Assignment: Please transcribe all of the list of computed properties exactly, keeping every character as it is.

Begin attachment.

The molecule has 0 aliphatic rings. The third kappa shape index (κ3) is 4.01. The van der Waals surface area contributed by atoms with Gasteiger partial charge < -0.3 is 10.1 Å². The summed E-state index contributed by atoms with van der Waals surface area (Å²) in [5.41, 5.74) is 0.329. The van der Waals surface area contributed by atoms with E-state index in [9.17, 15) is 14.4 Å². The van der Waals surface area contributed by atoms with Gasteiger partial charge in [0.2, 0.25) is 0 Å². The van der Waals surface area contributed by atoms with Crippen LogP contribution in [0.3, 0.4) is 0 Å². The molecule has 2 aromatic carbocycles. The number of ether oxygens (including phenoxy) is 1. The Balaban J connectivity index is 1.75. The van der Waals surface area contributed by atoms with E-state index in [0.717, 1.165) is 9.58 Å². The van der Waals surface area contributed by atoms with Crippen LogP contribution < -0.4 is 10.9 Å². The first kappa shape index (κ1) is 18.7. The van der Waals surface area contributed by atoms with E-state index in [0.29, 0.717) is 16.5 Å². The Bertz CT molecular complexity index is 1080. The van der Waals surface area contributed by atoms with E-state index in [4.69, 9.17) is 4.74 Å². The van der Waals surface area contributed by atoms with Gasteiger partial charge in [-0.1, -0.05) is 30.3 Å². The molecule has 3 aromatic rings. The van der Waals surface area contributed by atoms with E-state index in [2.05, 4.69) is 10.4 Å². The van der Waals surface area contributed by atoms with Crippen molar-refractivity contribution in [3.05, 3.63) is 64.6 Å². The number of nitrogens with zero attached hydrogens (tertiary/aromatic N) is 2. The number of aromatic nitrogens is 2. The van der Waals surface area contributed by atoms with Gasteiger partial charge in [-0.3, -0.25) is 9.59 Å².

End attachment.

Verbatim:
The molecule has 0 aliphatic rings. The third kappa shape index (κ3) is 4.01. The van der Waals surface area contributed by atoms with Gasteiger partial charge < -0.3 is 10.1 Å². The summed E-state index contributed by atoms with van der Waals surface area (Å²) in [5.41, 5.74) is 0.329. The van der Waals surface area contributed by atoms with E-state index in [9.17, 15) is 14.4 Å². The van der Waals surface area contributed by atoms with Gasteiger partial charge in [0.2, 0.25) is 0 Å². The van der Waals surface area contributed by atoms with Crippen LogP contribution in [0.3, 0.4) is 0 Å². The molecule has 2 aromatic carbocycles. The number of ether oxygens (including phenoxy) is 1. The Balaban J connectivity index is 1.75. The van der Waals surface area contributed by atoms with E-state index in [0.717, 1.165) is 9.58 Å². The van der Waals surface area contributed by atoms with Crippen LogP contribution < -0.4 is 10.9 Å². The first kappa shape index (κ1) is 18.7. The van der Waals surface area contributed by atoms with E-state index in [0.29, 0.717) is 16.5 Å². The Bertz CT molecular complexity index is 1080. The van der Waals surface area contributed by atoms with E-state index in [4.69, 9.17) is 4.74 Å². The van der Waals surface area contributed by atoms with Gasteiger partial charge in [-0.1, -0.05) is 30.3 Å². The molecule has 3 aromatic rings. The van der Waals surface area contributed by atoms with E-state index in [2.05, 4.69) is 10.4 Å². The van der Waals surface area contributed by atoms with Crippen molar-refractivity contribution in [3.05, 3.63) is 64.6 Å². The number of nitrogens with zero attached hydrogens (tertiary/aromatic N) is 2. The number of aromatic nitrogens is 2. The van der Waals surface area contributed by atoms with Gasteiger partial charge in [-0.3, -0.25) is 9.59 Å².